By Mia Casey
Often many view business – whether big or small – as independent capitalist structures providing more social problems than benefits. However this idea is changing. Across start-up companies and other established organisations, many are beginning to see the value in incorporating socially conscious business practice into their working understanding of where their company fits within society. For business students, it’s important to understand why valuing socially conscious practice is so important, so we’ve compiled some information to help you thrive in this new landscape and make a difference with your work!
So why should people who work in business be more socially aware?
Well to start with, socially conscious practice encourages community loyalty. Establishing a reputation for being generous and willing to give back to the community not only solidifies your company’s market base, but can also encourage new consumers or clients to get on board! Whether it is donating money, establishing positive environmental procedures within the work place, or partnering with charitable organisations, by participating in social-conscious business practice, more people will be drawn to your company.
On a more personal level, building industry connections through a reputation for social awareness and positive entrepreneurial practice or volunteerism can greatly increase your opportunities for industry recognition and can definitely help future job applications stand out from the crowd. As start-up companies are gaining traction and incorporating these practices, and traditional businesses are beginning to take on these new ideas, it is vital to reflect on your own practice and ask yourself how your work will be beneficial to both your organisation and to society.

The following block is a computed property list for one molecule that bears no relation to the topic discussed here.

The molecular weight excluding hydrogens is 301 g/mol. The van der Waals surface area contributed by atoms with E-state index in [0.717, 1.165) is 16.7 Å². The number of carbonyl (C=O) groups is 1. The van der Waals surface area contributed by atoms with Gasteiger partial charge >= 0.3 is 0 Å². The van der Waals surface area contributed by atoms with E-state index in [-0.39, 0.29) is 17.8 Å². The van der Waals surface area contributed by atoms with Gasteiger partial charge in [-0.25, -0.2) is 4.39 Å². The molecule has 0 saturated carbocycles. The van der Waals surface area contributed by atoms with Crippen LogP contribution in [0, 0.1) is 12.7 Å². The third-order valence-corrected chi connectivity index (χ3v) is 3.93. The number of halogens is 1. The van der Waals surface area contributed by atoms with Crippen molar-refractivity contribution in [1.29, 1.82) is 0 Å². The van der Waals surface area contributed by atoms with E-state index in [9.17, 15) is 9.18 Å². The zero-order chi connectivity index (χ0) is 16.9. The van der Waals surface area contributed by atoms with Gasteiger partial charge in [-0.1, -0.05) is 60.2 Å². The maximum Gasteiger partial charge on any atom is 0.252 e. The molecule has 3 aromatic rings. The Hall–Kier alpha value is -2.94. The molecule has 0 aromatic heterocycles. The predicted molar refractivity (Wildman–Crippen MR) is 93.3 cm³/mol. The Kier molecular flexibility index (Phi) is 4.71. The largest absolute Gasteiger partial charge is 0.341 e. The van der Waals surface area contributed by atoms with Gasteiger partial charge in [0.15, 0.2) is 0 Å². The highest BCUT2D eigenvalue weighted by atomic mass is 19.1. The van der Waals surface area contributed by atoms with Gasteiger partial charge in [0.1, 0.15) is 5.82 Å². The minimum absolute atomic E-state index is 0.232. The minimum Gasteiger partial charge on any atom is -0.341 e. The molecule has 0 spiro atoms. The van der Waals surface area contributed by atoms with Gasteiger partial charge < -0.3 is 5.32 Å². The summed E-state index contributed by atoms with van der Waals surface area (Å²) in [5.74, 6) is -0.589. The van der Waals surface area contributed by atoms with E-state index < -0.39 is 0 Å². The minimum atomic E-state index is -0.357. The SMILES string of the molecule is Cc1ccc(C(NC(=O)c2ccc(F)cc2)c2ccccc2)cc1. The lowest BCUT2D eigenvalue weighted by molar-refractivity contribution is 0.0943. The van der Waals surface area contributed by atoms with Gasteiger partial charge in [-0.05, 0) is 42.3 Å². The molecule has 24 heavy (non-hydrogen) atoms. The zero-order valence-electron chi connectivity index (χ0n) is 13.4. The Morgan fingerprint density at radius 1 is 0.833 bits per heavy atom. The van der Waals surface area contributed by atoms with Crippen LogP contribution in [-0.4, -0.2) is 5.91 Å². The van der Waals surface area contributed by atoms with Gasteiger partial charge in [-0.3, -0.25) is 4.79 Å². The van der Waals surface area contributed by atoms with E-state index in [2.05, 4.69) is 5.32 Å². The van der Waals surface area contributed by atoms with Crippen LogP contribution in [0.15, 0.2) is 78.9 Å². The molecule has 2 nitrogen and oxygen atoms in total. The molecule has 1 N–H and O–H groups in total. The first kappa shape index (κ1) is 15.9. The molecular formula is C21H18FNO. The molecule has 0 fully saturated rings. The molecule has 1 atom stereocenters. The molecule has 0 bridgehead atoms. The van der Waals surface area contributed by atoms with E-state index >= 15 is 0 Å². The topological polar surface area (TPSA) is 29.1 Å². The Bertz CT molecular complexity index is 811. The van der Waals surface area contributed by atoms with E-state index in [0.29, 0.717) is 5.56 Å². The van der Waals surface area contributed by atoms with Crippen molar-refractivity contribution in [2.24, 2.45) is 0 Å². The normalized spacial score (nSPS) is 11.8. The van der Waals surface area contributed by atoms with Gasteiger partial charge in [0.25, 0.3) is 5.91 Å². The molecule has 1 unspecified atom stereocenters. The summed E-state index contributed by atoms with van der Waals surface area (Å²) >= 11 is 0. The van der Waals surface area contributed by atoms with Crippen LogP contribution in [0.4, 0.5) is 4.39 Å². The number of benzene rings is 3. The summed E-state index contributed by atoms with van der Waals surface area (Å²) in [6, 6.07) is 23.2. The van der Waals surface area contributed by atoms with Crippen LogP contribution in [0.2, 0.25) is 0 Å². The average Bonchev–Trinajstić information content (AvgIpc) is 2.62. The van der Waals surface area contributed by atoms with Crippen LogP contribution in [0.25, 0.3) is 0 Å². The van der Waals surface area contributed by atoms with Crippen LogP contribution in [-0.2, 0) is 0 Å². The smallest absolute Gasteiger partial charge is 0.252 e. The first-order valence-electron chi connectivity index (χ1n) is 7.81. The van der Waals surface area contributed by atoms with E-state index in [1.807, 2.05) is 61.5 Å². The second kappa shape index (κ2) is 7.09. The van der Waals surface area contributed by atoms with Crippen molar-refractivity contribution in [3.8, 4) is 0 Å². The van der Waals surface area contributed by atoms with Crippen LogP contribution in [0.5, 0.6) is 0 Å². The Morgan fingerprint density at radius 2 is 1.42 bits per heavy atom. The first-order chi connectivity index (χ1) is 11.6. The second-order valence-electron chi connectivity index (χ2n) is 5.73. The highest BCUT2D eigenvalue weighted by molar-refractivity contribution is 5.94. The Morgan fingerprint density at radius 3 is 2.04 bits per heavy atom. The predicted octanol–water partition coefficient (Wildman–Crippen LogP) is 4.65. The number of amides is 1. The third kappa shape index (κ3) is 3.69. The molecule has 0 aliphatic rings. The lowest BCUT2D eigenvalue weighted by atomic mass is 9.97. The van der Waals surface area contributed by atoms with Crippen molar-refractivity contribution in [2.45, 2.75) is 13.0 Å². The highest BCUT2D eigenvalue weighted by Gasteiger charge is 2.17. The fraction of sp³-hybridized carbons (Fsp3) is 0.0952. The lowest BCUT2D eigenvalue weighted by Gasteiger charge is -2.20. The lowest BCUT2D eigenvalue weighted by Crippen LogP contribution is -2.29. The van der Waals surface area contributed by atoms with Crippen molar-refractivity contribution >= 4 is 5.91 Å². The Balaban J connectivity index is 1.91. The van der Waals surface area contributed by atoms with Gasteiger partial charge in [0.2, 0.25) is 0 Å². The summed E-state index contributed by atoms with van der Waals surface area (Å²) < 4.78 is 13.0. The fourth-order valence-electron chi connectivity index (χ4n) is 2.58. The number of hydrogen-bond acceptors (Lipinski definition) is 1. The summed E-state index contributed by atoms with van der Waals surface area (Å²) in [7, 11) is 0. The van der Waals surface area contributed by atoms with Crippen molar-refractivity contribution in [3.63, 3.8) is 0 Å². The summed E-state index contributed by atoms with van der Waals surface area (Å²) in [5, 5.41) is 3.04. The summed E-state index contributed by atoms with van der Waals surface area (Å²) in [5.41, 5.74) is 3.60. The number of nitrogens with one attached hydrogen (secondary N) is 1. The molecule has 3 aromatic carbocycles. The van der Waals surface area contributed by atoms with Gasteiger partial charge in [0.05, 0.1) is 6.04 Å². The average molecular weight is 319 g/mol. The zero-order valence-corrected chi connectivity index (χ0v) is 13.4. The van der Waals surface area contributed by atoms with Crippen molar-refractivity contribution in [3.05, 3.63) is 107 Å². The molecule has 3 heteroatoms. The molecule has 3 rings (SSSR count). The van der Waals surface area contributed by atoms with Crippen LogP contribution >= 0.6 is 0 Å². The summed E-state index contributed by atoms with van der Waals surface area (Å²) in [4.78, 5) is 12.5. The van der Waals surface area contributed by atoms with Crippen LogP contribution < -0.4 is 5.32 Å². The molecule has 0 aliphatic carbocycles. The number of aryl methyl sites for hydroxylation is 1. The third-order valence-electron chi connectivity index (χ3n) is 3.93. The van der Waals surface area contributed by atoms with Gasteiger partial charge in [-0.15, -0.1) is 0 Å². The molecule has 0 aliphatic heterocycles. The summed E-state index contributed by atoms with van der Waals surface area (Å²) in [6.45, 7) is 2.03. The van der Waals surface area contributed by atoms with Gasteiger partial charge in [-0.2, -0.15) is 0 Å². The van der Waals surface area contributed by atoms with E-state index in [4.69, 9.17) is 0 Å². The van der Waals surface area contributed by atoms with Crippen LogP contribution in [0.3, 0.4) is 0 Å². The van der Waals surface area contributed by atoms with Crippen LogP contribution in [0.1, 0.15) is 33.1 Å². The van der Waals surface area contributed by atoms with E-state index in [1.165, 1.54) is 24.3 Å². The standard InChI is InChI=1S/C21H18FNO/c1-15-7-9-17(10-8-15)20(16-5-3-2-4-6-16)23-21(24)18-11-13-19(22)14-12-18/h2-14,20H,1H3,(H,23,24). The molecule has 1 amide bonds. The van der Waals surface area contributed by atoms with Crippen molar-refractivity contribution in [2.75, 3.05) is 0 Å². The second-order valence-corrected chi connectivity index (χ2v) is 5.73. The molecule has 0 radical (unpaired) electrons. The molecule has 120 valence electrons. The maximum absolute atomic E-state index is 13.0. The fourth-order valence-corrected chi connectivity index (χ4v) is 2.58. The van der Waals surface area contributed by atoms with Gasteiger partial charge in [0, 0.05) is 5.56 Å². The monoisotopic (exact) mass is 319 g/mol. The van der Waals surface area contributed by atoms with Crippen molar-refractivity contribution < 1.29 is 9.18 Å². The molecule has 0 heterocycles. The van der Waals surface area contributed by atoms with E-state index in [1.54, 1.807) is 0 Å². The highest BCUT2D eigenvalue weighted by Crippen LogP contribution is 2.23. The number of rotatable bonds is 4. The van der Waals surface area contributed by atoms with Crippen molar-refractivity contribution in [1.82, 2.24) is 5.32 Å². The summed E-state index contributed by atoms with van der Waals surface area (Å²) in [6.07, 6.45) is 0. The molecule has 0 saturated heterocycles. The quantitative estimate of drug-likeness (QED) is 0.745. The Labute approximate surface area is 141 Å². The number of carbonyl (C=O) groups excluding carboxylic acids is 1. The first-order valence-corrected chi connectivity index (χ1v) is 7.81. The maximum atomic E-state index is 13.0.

It is especially important to incorporate these procedures early on when establishing a business or participating in entrepreneurial endeavours. By creating a solid groundwork for socially conscious practice, your work can gain immediate credibility and positive recognition.
There are other benefits as well: Michael Porter gave a TED Talk in 2013, where he highlights the issues with the old ideology that businesses helping to solve social problems is bad practice or unprofitable. Dismissing this idea, Porter points out that in fact companies who put time and resources into issues such as reducing pollution and maintaining the health of their employees are making profit as there are better and more efficient work processes in place.
Watch Porter’s talk below and reflect on how this way of thinking could impact your work in the future:
If you’re a UTS business student and interested in learning more about how participating in socially conscious business practice is vital for sustainable success, come along to the exciting Startup Socially event held on August 23rd as part of UTS:Careers’ Festival of Future You With representatives from a range of organisations participating in a panel discussion and QandA, this event is not to be missed so register today!
Featured image courtesy of Pexels